Tuesday, May 05, 2015

Tenth Reverses District Court's Order Granting Suppression

U.S. v. Herrera, 2015 WL 1516267 (4/6/15) (Col.) (Published) - The 10th reverses a suppression grant based on Franks. On the bright side, the 10th holds the district court did not abuse its discretion when it held an evidentiary hearing, even though Mr. Herrera had not made a sufficient showing to require such a hearing. The 10th says: "lots of things in the law, as in life, aren't mandatory but still permissible." District courts enjoy a "fair amount of discretion in choosing the procedures in resolving pretrial motions," the 10th asserts, "in a democratic legal order built on the promise of due process and the vindication of individual rights." From this lofty perch, the opinion goes downhill for Mr. Herrera.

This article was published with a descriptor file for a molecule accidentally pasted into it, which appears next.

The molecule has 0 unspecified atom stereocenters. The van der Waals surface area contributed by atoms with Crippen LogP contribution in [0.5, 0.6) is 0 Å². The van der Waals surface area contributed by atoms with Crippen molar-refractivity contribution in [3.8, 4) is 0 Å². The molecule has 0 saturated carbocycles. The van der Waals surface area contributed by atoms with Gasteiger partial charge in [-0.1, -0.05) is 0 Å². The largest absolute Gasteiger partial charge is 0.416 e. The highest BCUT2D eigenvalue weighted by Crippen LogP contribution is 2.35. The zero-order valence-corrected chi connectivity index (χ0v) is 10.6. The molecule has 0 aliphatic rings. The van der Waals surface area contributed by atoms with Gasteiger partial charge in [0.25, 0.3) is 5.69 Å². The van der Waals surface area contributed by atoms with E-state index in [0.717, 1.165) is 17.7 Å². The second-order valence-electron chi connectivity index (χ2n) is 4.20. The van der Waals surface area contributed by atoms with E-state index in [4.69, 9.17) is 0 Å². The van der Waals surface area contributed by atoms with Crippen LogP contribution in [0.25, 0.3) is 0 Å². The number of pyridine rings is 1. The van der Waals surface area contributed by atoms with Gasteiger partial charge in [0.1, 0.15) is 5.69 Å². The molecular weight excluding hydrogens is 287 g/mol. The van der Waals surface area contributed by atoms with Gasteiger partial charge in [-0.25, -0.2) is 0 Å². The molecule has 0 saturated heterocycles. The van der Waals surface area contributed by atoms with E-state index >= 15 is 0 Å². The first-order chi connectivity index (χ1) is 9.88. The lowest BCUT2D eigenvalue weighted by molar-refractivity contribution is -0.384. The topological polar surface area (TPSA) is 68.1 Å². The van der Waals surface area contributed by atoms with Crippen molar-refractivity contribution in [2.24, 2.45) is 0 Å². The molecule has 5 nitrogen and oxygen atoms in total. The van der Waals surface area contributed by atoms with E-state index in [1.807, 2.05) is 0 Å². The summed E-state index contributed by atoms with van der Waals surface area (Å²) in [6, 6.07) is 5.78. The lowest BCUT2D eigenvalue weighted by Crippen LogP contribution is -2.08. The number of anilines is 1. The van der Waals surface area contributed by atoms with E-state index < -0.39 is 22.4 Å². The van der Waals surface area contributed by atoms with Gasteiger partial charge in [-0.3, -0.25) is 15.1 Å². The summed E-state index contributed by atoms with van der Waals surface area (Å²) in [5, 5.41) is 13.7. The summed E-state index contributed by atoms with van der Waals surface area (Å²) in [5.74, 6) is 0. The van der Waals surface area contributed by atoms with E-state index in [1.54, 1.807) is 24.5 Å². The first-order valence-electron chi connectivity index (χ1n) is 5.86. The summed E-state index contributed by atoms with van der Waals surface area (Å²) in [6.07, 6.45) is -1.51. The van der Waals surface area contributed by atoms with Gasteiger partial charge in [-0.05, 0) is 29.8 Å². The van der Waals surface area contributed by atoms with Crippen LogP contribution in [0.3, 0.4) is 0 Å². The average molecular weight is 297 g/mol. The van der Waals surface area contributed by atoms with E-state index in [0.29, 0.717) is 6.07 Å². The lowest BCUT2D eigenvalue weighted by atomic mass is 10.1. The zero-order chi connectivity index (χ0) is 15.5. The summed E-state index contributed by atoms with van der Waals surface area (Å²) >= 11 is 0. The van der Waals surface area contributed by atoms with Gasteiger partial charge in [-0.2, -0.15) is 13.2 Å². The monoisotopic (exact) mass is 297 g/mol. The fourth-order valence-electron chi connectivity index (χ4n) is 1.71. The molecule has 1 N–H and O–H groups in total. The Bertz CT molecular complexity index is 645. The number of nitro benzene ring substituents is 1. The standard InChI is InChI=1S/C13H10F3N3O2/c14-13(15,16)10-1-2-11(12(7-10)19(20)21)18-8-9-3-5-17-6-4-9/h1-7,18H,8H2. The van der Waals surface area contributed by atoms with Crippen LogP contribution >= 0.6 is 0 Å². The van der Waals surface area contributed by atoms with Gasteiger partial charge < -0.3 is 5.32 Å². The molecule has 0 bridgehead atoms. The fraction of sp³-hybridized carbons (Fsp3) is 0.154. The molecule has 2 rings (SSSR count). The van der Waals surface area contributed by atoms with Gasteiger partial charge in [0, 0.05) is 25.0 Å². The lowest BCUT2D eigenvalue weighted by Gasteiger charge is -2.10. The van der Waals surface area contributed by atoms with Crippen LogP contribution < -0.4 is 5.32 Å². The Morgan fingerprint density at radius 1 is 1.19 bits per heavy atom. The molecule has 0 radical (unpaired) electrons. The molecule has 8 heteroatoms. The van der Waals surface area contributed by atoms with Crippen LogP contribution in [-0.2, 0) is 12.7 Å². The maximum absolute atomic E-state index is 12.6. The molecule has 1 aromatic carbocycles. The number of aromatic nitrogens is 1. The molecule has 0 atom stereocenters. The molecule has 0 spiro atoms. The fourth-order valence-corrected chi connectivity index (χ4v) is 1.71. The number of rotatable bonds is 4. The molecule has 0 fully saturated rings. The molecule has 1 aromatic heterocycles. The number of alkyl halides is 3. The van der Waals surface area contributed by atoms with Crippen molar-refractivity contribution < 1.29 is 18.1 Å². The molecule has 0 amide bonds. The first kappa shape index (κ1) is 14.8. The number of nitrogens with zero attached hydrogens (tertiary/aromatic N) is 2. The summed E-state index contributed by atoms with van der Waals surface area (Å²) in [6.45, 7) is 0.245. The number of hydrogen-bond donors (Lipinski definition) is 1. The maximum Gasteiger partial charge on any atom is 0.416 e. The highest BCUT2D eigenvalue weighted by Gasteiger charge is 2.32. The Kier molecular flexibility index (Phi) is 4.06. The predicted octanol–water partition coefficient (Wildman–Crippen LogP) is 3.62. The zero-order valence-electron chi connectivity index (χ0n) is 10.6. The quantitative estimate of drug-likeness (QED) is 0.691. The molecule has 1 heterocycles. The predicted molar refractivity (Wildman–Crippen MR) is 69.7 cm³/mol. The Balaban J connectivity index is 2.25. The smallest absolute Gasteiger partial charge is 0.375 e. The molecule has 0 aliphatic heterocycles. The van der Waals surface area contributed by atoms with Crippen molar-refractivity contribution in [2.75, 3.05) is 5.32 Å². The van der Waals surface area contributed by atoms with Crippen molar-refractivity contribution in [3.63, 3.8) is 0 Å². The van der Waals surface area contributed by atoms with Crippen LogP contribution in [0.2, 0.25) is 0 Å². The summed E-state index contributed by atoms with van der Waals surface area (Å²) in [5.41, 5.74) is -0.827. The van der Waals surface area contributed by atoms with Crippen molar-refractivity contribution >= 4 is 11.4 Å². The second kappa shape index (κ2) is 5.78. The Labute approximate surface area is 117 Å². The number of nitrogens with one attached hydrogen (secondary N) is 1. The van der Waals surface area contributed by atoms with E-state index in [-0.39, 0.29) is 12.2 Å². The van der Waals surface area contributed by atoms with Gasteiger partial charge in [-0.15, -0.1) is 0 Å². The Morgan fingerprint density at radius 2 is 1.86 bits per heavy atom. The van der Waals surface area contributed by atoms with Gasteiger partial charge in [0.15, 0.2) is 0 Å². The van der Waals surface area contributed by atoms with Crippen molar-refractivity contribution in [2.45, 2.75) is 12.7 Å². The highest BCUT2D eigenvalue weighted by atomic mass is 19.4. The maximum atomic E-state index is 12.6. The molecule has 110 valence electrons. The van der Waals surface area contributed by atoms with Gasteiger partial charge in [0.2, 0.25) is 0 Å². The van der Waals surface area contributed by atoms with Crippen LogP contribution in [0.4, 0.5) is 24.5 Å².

The district court made two errors. First, it clearly erred when it found the search warrant affidavit recklessly created the false impression that the confidential informant(CI) knew that Mr. Herrera used his Ford Escape for drug smuggling as far back as 2009. The 10th did not find anything in the affidavit that indicated that knowledge. Rather, the affidavit showed the CI knew later, when the warrant was applied for, that Mr. Herrera owned an Escape and used it for his drug resupply runs. Second, in deciding whether the affidavit established probable cause without the untrue statement, the district court mistakenly struck virtually everything the CI said. The 10th saw no good reason for the court to disbelieve whatever the CI claimed, especially since much of what the CI said was corroborated. No suppression because there was plenty of probable cause based on the CI's statements and the corroboration thereof.